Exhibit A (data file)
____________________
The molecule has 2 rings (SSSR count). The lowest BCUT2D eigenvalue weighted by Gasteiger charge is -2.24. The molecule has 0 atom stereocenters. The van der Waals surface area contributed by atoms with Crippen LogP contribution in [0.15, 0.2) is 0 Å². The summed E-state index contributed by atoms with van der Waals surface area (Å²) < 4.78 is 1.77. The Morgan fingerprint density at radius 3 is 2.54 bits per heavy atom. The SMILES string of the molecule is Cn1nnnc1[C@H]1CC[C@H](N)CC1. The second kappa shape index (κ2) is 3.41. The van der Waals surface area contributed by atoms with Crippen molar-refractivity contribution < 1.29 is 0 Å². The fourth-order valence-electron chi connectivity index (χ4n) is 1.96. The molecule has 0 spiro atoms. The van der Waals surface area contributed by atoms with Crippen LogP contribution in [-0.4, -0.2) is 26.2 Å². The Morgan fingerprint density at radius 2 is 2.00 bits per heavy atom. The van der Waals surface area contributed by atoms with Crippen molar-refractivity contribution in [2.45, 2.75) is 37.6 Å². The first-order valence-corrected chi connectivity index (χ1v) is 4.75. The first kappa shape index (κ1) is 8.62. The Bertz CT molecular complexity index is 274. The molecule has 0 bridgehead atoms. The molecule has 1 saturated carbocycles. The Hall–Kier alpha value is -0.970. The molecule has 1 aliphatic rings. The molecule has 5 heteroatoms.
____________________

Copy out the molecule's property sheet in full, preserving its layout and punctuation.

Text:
The molecule has 2 rings (SSSR count). The lowest BCUT2D eigenvalue weighted by Gasteiger charge is -2.24. The molecule has 0 atom stereocenters. The van der Waals surface area contributed by atoms with Crippen LogP contribution in [0.15, 0.2) is 0 Å². The summed E-state index contributed by atoms with van der Waals surface area (Å²) < 4.78 is 1.77. The Morgan fingerprint density at radius 3 is 2.54 bits per heavy atom. The SMILES string of the molecule is Cn1nnnc1[C@H]1CC[C@H](N)CC1. The second kappa shape index (κ2) is 3.41. The van der Waals surface area contributed by atoms with Crippen molar-refractivity contribution < 1.29 is 0 Å². The fourth-order valence-electron chi connectivity index (χ4n) is 1.96. The molecule has 0 spiro atoms. The van der Waals surface area contributed by atoms with Crippen LogP contribution in [-0.4, -0.2) is 26.2 Å². The Morgan fingerprint density at radius 2 is 2.00 bits per heavy atom. The van der Waals surface area contributed by atoms with Crippen molar-refractivity contribution in [2.45, 2.75) is 37.6 Å². The first-order valence-corrected chi connectivity index (χ1v) is 4.75. The first kappa shape index (κ1) is 8.62. The Bertz CT molecular complexity index is 274. The molecule has 0 bridgehead atoms. The molecule has 1 saturated carbocycles. The Hall–Kier alpha value is -0.970. The molecule has 1 aliphatic rings. The molecule has 5 heteroatoms.